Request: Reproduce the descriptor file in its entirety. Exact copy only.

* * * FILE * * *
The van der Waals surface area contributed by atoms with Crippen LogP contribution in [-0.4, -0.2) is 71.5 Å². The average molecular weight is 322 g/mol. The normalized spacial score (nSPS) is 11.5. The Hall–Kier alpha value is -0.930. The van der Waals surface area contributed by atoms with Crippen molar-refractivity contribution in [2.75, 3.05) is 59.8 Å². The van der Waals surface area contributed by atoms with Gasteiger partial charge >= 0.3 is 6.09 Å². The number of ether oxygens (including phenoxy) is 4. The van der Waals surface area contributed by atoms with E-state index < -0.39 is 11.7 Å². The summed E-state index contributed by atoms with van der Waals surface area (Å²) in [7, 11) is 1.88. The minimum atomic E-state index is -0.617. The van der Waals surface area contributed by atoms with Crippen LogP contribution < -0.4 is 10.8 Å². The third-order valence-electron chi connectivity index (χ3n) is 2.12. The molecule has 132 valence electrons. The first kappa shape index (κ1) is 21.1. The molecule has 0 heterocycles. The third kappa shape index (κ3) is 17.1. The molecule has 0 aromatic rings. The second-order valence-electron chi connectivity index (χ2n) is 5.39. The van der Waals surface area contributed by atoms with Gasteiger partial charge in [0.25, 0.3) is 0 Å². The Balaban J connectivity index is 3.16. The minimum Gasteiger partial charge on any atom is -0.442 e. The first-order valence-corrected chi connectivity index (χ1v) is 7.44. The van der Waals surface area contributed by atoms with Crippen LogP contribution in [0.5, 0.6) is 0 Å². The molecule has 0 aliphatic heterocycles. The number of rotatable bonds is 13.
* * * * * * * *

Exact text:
The van der Waals surface area contributed by atoms with Crippen LogP contribution in [-0.4, -0.2) is 71.5 Å². The average molecular weight is 322 g/mol. The normalized spacial score (nSPS) is 11.5. The Hall–Kier alpha value is -0.930. The van der Waals surface area contributed by atoms with Crippen molar-refractivity contribution in [2.75, 3.05) is 59.8 Å². The van der Waals surface area contributed by atoms with Gasteiger partial charge >= 0.3 is 6.09 Å². The number of ether oxygens (including phenoxy) is 4. The van der Waals surface area contributed by atoms with E-state index < -0.39 is 11.7 Å². The summed E-state index contributed by atoms with van der Waals surface area (Å²) in [7, 11) is 1.88. The minimum atomic E-state index is -0.617. The van der Waals surface area contributed by atoms with Crippen LogP contribution < -0.4 is 10.8 Å². The third-order valence-electron chi connectivity index (χ3n) is 2.12. The molecule has 132 valence electrons. The first kappa shape index (κ1) is 21.1. The molecule has 0 heterocycles. The third kappa shape index (κ3) is 17.1. The molecule has 0 aromatic rings. The second-order valence-electron chi connectivity index (χ2n) is 5.39. The van der Waals surface area contributed by atoms with Gasteiger partial charge in [0.25, 0.3) is 0 Å². The Balaban J connectivity index is 3.16. The minimum Gasteiger partial charge on any atom is -0.442 e. The first-order valence-corrected chi connectivity index (χ1v) is 7.44. The van der Waals surface area contributed by atoms with Crippen LogP contribution in [0.5, 0.6) is 0 Å². The molecule has 0 aliphatic heterocycles. The number of rotatable bonds is 13.